Time to explore Dawson Coty
Fly to Whitehorse, capital of the Yukon Territory. Learn about the Yukon Quest and meet a team of sled dogs at the Taste of the Yukon (lunch included)
Northern Canada’s largest city sprang from frontier roots. During the Klondike Gold Rush, prospectors washed up here, past two major river obstacles: Miles Canyon and the Whitehorse Rapids (named for whitecapped waves that resembled stallions’ manes). To prevent mass starvation, the government required every Stampeder to haul along a year’s supply of goods. The recommended list included 10 pounds of coffee, 150 pounds of bacon and 400 pounds of flour—part of a total 1,095 pounds of grub. Sundries like picks, ropes and a dozen heavy wool socks quickly brought the load up to a ton. Whitehorse, the northern terminus of the railway from Skagway, Alaska, boomed because it was as far north as would-be miners and their freight could travel by train; from here, sternwheelers did the rest, 740 kilometers (460 miles) down the upper Yukon River to the mining town of Dawson City.Now the territory’s capital, Whitehorse stands at Historic Mile 918 of the Alaska Highway and has the world’s lowest level of metropolitan air pollution, according to Guinness World Records 2013. It remains a popular tourist stop for attractions like the Yukon Wildlife Preserve and the natural and cultural insights at the MacBride Museum.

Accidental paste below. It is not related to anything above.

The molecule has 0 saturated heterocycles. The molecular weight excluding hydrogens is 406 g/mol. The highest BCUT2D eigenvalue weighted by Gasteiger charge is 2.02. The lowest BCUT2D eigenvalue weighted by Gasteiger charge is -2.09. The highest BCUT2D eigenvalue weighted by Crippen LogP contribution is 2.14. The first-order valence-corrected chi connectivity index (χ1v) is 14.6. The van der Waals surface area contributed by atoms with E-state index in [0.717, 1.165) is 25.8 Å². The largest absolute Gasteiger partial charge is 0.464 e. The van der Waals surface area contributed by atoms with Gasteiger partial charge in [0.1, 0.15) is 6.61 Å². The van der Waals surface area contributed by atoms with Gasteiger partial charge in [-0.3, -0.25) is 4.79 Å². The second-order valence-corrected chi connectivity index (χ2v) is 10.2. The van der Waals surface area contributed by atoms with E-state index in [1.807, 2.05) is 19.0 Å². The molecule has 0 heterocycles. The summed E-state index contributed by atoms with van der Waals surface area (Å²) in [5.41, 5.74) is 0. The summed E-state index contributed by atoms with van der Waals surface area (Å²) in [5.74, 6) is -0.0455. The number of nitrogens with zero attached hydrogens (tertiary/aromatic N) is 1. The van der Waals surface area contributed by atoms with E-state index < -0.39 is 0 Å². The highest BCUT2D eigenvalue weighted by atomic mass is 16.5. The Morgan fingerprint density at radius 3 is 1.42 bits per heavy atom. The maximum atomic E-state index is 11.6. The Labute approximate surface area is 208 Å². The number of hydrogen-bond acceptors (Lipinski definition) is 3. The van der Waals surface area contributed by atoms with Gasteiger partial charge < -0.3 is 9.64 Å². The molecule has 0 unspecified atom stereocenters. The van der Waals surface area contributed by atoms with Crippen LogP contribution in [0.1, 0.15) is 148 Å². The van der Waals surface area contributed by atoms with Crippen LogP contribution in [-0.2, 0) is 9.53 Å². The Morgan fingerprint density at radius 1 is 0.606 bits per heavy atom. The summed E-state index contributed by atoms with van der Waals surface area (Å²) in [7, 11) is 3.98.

After check-out, transfer to the airport (transfer included) for your flight to Vancouver, where you will overnight at the Fairmont Vancouver Hotel
Check-in for your overnight flight back to the UK